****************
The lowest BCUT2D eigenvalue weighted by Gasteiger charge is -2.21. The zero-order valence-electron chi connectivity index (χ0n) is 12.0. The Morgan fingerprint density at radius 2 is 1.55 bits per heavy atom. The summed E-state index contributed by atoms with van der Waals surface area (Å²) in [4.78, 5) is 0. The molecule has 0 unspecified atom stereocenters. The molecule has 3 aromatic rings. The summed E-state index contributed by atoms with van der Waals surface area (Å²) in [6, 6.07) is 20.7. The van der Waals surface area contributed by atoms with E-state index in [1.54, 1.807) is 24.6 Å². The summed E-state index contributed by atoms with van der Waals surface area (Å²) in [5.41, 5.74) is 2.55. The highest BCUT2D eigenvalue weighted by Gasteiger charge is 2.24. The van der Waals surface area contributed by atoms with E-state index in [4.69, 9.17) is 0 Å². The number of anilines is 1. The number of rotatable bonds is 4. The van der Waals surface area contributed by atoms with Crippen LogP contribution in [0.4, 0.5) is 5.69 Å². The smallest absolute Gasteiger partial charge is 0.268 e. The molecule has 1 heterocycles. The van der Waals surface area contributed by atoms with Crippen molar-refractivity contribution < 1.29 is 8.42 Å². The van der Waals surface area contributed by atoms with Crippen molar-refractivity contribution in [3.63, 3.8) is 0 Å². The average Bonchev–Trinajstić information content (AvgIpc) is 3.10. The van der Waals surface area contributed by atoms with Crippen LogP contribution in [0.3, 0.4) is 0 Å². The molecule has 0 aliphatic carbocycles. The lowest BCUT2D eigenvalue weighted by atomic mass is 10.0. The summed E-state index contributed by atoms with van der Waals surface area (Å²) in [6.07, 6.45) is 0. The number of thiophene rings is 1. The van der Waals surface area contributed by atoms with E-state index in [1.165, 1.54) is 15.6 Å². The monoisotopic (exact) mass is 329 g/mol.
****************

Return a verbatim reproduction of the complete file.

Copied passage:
The lowest BCUT2D eigenvalue weighted by Gasteiger charge is -2.21. The zero-order valence-electron chi connectivity index (χ0n) is 12.0. The Morgan fingerprint density at radius 2 is 1.55 bits per heavy atom. The summed E-state index contributed by atoms with van der Waals surface area (Å²) in [4.78, 5) is 0. The molecule has 0 unspecified atom stereocenters. The molecule has 3 aromatic rings. The summed E-state index contributed by atoms with van der Waals surface area (Å²) in [6, 6.07) is 20.7. The van der Waals surface area contributed by atoms with E-state index in [1.54, 1.807) is 24.6 Å². The summed E-state index contributed by atoms with van der Waals surface area (Å²) in [5.41, 5.74) is 2.55. The highest BCUT2D eigenvalue weighted by Gasteiger charge is 2.24. The van der Waals surface area contributed by atoms with E-state index in [4.69, 9.17) is 0 Å². The number of anilines is 1. The number of rotatable bonds is 4. The van der Waals surface area contributed by atoms with Crippen LogP contribution in [0.4, 0.5) is 5.69 Å². The smallest absolute Gasteiger partial charge is 0.268 e. The molecule has 1 heterocycles. The van der Waals surface area contributed by atoms with Crippen molar-refractivity contribution < 1.29 is 8.42 Å². The van der Waals surface area contributed by atoms with Crippen molar-refractivity contribution in [3.63, 3.8) is 0 Å². The average Bonchev–Trinajstić information content (AvgIpc) is 3.10. The van der Waals surface area contributed by atoms with Crippen LogP contribution in [0.3, 0.4) is 0 Å². The molecule has 0 aliphatic carbocycles. The lowest BCUT2D eigenvalue weighted by atomic mass is 10.0. The summed E-state index contributed by atoms with van der Waals surface area (Å²) in [6.07, 6.45) is 0. The number of thiophene rings is 1. The van der Waals surface area contributed by atoms with E-state index in [1.165, 1.54) is 15.6 Å². The monoisotopic (exact) mass is 329 g/mol.